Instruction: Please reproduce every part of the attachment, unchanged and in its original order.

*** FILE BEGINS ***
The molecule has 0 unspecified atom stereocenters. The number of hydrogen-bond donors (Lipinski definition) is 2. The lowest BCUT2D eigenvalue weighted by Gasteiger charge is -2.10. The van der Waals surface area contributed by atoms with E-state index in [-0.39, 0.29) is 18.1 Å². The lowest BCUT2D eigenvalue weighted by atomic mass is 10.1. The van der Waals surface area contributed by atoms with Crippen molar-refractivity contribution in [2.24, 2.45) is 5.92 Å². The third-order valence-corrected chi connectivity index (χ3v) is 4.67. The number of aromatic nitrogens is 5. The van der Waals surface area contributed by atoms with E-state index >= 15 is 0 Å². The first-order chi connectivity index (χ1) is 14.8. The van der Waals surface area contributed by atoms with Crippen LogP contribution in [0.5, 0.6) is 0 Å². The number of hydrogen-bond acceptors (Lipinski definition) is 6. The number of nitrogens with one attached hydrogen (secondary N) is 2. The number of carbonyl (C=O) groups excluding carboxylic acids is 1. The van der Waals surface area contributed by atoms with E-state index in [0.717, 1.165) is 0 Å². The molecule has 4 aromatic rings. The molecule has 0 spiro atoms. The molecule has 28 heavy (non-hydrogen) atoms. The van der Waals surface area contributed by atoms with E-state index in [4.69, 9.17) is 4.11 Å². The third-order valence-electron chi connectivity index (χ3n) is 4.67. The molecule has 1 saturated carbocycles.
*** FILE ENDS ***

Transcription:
The molecule has 0 unspecified atom stereocenters. The number of hydrogen-bond donors (Lipinski definition) is 2. The lowest BCUT2D eigenvalue weighted by Gasteiger charge is -2.10. The van der Waals surface area contributed by atoms with E-state index in [-0.39, 0.29) is 18.1 Å². The lowest BCUT2D eigenvalue weighted by atomic mass is 10.1. The van der Waals surface area contributed by atoms with Crippen molar-refractivity contribution in [2.24, 2.45) is 5.92 Å². The third-order valence-corrected chi connectivity index (χ3v) is 4.67. The number of aromatic nitrogens is 5. The van der Waals surface area contributed by atoms with E-state index >= 15 is 0 Å². The first-order chi connectivity index (χ1) is 14.8. The van der Waals surface area contributed by atoms with Crippen LogP contribution in [0.5, 0.6) is 0 Å². The number of hydrogen-bond acceptors (Lipinski definition) is 6. The number of nitrogens with one attached hydrogen (secondary N) is 2. The number of carbonyl (C=O) groups excluding carboxylic acids is 1. The van der Waals surface area contributed by atoms with E-state index in [0.717, 1.165) is 0 Å². The molecule has 4 aromatic rings. The molecule has 0 spiro atoms. The molecule has 28 heavy (non-hydrogen) atoms. The van der Waals surface area contributed by atoms with E-state index in [4.69, 9.17) is 4.11 Å². The third-order valence-electron chi connectivity index (χ3n) is 4.67. The molecule has 1 saturated carbocycles.